X
Type in your search and press enter

EIG Dispatch | July 31, 2015

July 31, 2015

HIGHLIGHTS

EIG University: How to Correct your I-94

  • Proposed Changes to FOIA Procedures
  • USCIS Recalls Certain Three-Year Work Permits Assigned to DACA Recipients
  • China Approves First Work Permit for International Student

Proposed Changes to FOIA Procedures

DHS has proposed changes to the existing Freedom of Information Act (FOIA) and Privacy Act Procedures in efforts to streamline the language of the procedures and to incorporate the FOIA amendments under the OPEN Government Act of 2007.

Most of these changes clarify the existing act by reorganizing the paragraphs, adding definitions, or redefining terms. However, noteworthy changes include:

  • Replacing the updated “Public Reading Rooms” section with a new section informing the public that certain records are available online and that the DHS Privacy Office can assist individuals without internet access to obtain these records.
  • Eliminating the written authorization by the individual subject of the records for third-party requests; however, third-party requesters will have access to more information with the written authorization. Furthermore, in certain situations the written authorization will be required for the release of any information. Ultimately, DHS will have the discretion to determine if proper consent has been received.
  • DHS will now reroute misdirected requests without further action from the requester. However, if the request should have been directed outside of DHS, DHS will inform the requester that they do not have the information requested.
  • DHS will include tracking for requests granted expedited processing. DHS will also include two new justifications for expedited processing: (1) the loss of substantial due process rights; and (2) aA matter of widespread and exceptional media interest in which there exist possible questions about the government’s integrity which affect public confidence.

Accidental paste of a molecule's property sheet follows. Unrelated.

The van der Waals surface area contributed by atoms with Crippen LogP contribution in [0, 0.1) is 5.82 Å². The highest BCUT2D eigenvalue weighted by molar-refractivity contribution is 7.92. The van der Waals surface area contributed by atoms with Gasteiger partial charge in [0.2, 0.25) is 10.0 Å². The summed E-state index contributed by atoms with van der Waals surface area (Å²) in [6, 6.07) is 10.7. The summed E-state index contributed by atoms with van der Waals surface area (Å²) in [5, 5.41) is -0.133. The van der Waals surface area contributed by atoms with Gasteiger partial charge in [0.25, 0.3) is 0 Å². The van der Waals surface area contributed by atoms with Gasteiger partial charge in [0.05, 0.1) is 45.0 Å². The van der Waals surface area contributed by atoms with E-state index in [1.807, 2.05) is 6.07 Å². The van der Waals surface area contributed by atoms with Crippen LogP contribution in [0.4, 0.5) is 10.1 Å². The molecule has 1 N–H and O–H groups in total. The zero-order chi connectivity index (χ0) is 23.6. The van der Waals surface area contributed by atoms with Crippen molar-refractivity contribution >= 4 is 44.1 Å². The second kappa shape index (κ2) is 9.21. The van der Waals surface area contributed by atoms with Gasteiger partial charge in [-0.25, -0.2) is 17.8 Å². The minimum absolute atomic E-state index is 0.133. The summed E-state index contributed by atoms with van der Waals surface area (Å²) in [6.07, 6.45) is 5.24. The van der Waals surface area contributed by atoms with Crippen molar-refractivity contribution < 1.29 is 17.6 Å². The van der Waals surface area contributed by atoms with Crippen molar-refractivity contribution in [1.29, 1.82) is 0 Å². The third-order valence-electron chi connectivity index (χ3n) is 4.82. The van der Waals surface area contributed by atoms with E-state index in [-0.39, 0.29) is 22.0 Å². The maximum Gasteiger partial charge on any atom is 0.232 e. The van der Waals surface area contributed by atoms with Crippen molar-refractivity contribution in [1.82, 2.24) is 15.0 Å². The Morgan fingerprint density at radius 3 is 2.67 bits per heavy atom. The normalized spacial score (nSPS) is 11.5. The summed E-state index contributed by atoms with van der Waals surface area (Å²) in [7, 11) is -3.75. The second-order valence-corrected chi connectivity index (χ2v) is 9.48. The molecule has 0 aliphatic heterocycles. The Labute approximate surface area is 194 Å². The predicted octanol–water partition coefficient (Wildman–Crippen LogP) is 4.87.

You can read all of the suggested changes and/or make a comment to the proposal on the Federal Register. All comments are due by September 28, 2015.


USCIS Recalls Certain Three-Year Work Permits Assigned to DACA Recipients

Following a February 16, 2015 court order, USCIS is recalling certain three-year employment authorization cards assigned to DACA recipients.  USCIS sent out recall letters instructing the recipient to return the EAD card immediately.  If these recipients fail to return the card, USCIS will terminate their work authorization effective July 31, 2015.

If you are unsure if your EAD card has been recalled, USCIS has created a new online tool you can use to verify whether you need to return your card. Additionally, USCIS has created a fact sheet available in several languages to further clarify this recall.


China Approves First Work Permit for International Student

In an effort to lure and retain global talent, Shanghai released on June 29, 2015 a new talent policy which aims at relaxing the visa regulations and requirements for permanent residency. Previously, foreign students wanting to remain in China at the completion of their degree would have to first meet a minimum of two years work experience, and have obtained a Master’s degree or above from a Shanghai university.

The new policy will allow foreign students graduating from Chinese universities with a Bachelor’s degree or above to obtain a two-year residence permit that will allow them to work in Shanghai and contribute to the city’s growing economy and job market. The first work permit for international students was approved in Shanghai this month, and will allow a young graduate to work in Shanghai without having to leave the country to transfer his visa.